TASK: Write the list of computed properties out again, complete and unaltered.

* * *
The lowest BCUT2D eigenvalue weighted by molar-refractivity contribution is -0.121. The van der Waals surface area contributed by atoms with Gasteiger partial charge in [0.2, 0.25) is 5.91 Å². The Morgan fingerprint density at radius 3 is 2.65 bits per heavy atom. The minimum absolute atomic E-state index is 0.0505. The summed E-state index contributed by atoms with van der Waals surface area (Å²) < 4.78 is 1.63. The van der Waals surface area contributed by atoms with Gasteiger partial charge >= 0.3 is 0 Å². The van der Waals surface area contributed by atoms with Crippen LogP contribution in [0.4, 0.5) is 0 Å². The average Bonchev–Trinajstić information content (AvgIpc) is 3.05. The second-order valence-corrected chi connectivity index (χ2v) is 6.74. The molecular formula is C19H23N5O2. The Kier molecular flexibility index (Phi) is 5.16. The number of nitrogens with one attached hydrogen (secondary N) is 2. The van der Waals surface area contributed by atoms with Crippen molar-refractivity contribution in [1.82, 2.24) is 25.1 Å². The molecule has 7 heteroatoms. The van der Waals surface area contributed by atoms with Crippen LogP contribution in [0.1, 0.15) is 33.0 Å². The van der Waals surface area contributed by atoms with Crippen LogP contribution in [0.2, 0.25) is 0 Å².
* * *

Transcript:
The lowest BCUT2D eigenvalue weighted by molar-refractivity contribution is -0.121. The van der Waals surface area contributed by atoms with Gasteiger partial charge in [0.2, 0.25) is 5.91 Å². The Morgan fingerprint density at radius 3 is 2.65 bits per heavy atom. The minimum absolute atomic E-state index is 0.0505. The summed E-state index contributed by atoms with van der Waals surface area (Å²) < 4.78 is 1.63. The van der Waals surface area contributed by atoms with Gasteiger partial charge >= 0.3 is 0 Å². The van der Waals surface area contributed by atoms with Crippen LogP contribution in [0.4, 0.5) is 0 Å². The average Bonchev–Trinajstić information content (AvgIpc) is 3.05. The second-order valence-corrected chi connectivity index (χ2v) is 6.74. The molecular formula is C19H23N5O2. The Kier molecular flexibility index (Phi) is 5.16. The number of nitrogens with one attached hydrogen (secondary N) is 2. The van der Waals surface area contributed by atoms with Crippen molar-refractivity contribution in [1.82, 2.24) is 25.1 Å². The molecule has 7 heteroatoms. The van der Waals surface area contributed by atoms with Crippen LogP contribution in [0.1, 0.15) is 33.0 Å². The van der Waals surface area contributed by atoms with Crippen LogP contribution in [0.2, 0.25) is 0 Å².